By Sue Charlelsworth
“Urban geochemistry” is a rapidly evolving science. With the UN Population Division estimating that almost all global population growth in the next 30 years will be in urban areas, it needs to be. Greater concentrations of people in intensely developed areas of asphalt and concrete are creating more “artificial” environments with their own particular issues around contamination and health.
Urban street dust is one of these issues. It’s the material billions of people live in every day, walk on, touch and inhale (3.3 billion people – or more than half the planet’s population). In rough terms, 80% of street dust tends to be just eroded soil from surrounding rural areas, local parks and gardens – but the other 20% is far more hazardous, including excrement, heavy metals and some dust which may be radioactive. It will be increasingly important, therefore, that cities understand the nature of the often toxic dust they are living with, as well as think more creatively about how the problem can be dealt with – beyond the current solution of trying to sweep it up and then send it to landfill.
The atmospheric hazard
Concern over the quality of urban air has lead to legislation on the sources of emissions, concentrating mainly on smoke (for example, in response to the “London smogs” of the 1950s) and the implications of leaded petrol. However, atmospheric particles come from a huge variety of natural and man-made sources and there has been a great deal of research looking at distinguishing what is “natural” and what is controllable. Particle size and chemical composition is what matters. Smaller particles are capable of being breathable, enter the lungs and are not picked up by the body’s clearance mechanisms. Larger particles may cause more irritation but are less serious.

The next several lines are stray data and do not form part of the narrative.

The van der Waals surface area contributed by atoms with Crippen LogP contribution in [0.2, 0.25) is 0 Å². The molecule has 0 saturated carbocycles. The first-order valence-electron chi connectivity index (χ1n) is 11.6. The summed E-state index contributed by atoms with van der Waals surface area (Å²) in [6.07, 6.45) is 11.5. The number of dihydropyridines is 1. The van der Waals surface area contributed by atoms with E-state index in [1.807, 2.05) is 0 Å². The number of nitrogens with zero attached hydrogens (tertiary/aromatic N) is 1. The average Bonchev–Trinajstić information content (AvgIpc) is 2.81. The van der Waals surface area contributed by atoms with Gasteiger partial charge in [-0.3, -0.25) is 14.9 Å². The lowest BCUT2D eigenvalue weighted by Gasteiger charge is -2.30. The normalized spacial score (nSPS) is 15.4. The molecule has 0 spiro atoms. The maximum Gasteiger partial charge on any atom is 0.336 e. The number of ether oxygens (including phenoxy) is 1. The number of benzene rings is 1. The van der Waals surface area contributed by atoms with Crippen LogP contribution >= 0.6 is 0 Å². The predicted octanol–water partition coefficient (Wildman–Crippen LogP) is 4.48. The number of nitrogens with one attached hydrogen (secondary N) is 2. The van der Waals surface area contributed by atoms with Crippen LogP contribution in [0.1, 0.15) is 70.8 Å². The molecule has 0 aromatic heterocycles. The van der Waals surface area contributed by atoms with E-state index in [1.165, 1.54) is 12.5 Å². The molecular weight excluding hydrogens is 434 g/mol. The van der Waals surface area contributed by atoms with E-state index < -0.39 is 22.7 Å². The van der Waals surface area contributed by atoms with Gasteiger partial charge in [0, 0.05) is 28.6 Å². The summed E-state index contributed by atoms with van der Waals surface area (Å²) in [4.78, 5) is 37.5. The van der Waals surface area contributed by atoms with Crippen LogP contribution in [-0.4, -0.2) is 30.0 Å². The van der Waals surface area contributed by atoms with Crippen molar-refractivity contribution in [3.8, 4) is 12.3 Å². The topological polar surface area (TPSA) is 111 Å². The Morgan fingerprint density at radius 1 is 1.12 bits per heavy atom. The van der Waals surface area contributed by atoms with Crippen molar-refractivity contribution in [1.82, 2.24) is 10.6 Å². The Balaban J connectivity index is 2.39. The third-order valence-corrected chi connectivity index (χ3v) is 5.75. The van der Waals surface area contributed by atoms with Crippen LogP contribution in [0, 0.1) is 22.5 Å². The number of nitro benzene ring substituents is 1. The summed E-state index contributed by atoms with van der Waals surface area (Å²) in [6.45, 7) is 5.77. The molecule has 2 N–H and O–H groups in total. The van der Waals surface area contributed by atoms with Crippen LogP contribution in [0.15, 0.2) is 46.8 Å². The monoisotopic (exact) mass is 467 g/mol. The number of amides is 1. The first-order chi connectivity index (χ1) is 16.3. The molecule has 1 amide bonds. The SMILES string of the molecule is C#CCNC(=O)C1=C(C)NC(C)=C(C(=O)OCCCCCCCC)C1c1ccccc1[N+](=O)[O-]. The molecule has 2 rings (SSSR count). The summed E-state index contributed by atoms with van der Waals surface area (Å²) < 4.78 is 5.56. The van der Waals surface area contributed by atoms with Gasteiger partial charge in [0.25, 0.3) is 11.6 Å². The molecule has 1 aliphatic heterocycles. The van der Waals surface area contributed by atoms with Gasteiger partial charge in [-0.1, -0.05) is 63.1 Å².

Research suggests that prolonged exposure to ultra-fine particles with traces of typical elements such as arsenic, cadmium, chromium, mercury, manganese, nickel, lead and vanadium can cause sinusitis, asthma, chronic bronchitis, pneumonia, lung haemorrhage, lung cancer and brain haemorrhage. While many studies have shown that emission of such elements as lead have reduced, solid deposits on the surfaces of streets and in people’s homes still retain a record of past contamination which can pose a risk to a city’s inhabitants, and more particularly children.
A recent study looked at the concentrations of metallic and radioactive elements in gully pot sediments, pavement and road dusts in order to assess the potential environmental and health hazards. This showed how mobile street dust can be transported from place to place through standard street gutters and gully pots. It can also be conveyed by passing vehicles and through the process of street cleaning itself. The result is that the contaminated particles are brushed into the air and potentially inhaled or ingested by passing pedestrians or simply deposited further afield.
Long-term solutions are needed if cities are to work as sustainable habitats for the majority of people. One approach with proven potential is sustainable drainage systems (SUDS). Before human beings started to concrete over the countryside, rain fell onto the ground, infiltrated and passed either into groundwater or seeped through the soil into the nearest receiving watercourse. With the advent of urban infrastructure such as roads, gutters and storm sewer systems, the behaviour of water has been constrained by society to be piped out of urban areas as quickly as possible. This hard engineered approach inevitably leads to surface water flooding – and also the opportunity for natural storage and filtration of toxic dust.